In centuries past, the ocean was thought to be full of krakens, sea serpents, sea monsters and other fantastic creatures. They helped to bring the mysterious ocean into the more familiar realm of the ‘known' by introducing human traits and an element of storytelling. One creature that shows up in such stories throughout history is the mermaid.
Mermaid mythology is quite varied, with mermaids taking on many different appearances, origins, and personalities. The first recorded half-fish, half-human creature is Oannes, a Babylonian god from the 4th century BCE who would leave the sea every day and return at night. Though the ancient Greek sirens, who lured sailors to their deaths in Homer's Odyssey, were originally described as having bird bodies, they are often portrayed as fish-tailed mermaids—so frequently that variations on the word “siren” means mermaid in many languages. Although these sirens had vicious personalities, as did the mermaids in J.M. Barrie's Peter Pan, some versions of mermaids can be kind, such as Hans Christian Andersen’s The Little Mermaid, made famous by Disney’s 1989 popular film iteration of the same story.
Mermaids are just characters in stories, of course. But in a world saturated with mermaid mythology, people sometimes think they see them in real life. When Christopher Columbus set out to sea in 1492, he had a mermaid sighting of his own; little did he know that this encounter was actually the first written record of manatees in North America. It might seem strange to confuse a slow-moving, blubbery sea cow with a beautiful, fish-tailed maiden. Yet it’s a common enough mistake that the scientific name for manatees and dugongs is Sirenia, a name reminiscent of mythical mermaids. Even today there are false mermaid sightings. After a fake documentary special on mermaids aired on Animal Planet in 2013, the National Oceanic and Atmospheric Administration was flooded with calls from people asking for the truth about mermaids. (The truth is that mermaids are entirely fictional.)
While mermaids hold much of our attention and affection, their real-life doubles are left struggling in the sea. Manatees are easily injured or killed due to their large size and generally slow pace, which makes them vulnerable to being hit by motorboats and caught in fishing nets. Another threat to manatees is blooms of poisonous algae, which can grow rapidly during warm summers, especially in areas with nutrient pollution from fertilizer runoff. Some types of algae produce a toxin that contaminates the manatees’ wetland and estuary habitat and sticks to the seagrass they eat, making manatees sick or even killing them. Unusually cold water in the winter can also kill many manatees.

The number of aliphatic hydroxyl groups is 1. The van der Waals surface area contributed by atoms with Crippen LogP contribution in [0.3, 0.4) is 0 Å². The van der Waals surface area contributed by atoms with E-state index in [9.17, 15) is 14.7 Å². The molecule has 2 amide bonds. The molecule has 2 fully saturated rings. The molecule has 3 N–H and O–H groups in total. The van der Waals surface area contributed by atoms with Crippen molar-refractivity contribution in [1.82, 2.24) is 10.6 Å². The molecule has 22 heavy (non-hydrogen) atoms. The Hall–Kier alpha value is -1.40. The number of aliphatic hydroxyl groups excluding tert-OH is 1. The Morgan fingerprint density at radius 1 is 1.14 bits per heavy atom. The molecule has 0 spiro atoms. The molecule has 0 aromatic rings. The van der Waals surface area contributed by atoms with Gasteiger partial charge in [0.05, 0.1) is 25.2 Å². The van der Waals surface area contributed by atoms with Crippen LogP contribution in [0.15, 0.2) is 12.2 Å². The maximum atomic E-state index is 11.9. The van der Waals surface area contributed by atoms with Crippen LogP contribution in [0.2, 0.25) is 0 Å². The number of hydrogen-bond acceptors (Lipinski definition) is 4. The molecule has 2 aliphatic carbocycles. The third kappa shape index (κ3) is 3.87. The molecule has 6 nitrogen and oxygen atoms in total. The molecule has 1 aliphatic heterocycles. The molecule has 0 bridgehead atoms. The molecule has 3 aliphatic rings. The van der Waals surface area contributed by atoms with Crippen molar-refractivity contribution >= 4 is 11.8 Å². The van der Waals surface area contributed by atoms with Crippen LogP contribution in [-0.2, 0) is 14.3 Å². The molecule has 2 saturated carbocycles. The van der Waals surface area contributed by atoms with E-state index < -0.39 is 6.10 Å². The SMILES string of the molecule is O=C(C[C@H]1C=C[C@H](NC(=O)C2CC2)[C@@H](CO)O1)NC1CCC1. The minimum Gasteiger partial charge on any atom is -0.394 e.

With all of these factors combined, manatees are suffering. Florida manatee deaths hit a record high in 2013, with 829 killed—about 17 percent of the known population, including 126 calves. Of these, 276 were killed by algae blooms, 115 from an unknown disease, and 72 from boat collisions. Because of such harrowing statistics, the International Union for Conservation of Nature (IUCN) has listed all three species of manatees as vulnerable to extinction, and a few manatee subspecies as endangered. One subspecies, the Antillean or Caribbean manatee (Trichehus manatus manatus), currently has a population of just 2,500 mature individuals and is expected to decline by more than 20 percent over the next two generations unless something can be done to reduce these threats. There is also trouble for dugongs, close relatives of the manatee that share many of the same threats. The IUCN lists the dugong as vulnerable, as it is extinct or declining in at least one-third of its range.
If we don’t take actions like slowing boaters and reducing fertilizer runoff, we may lose these creatures, and a source of mermaid myth will vanish from the ocean.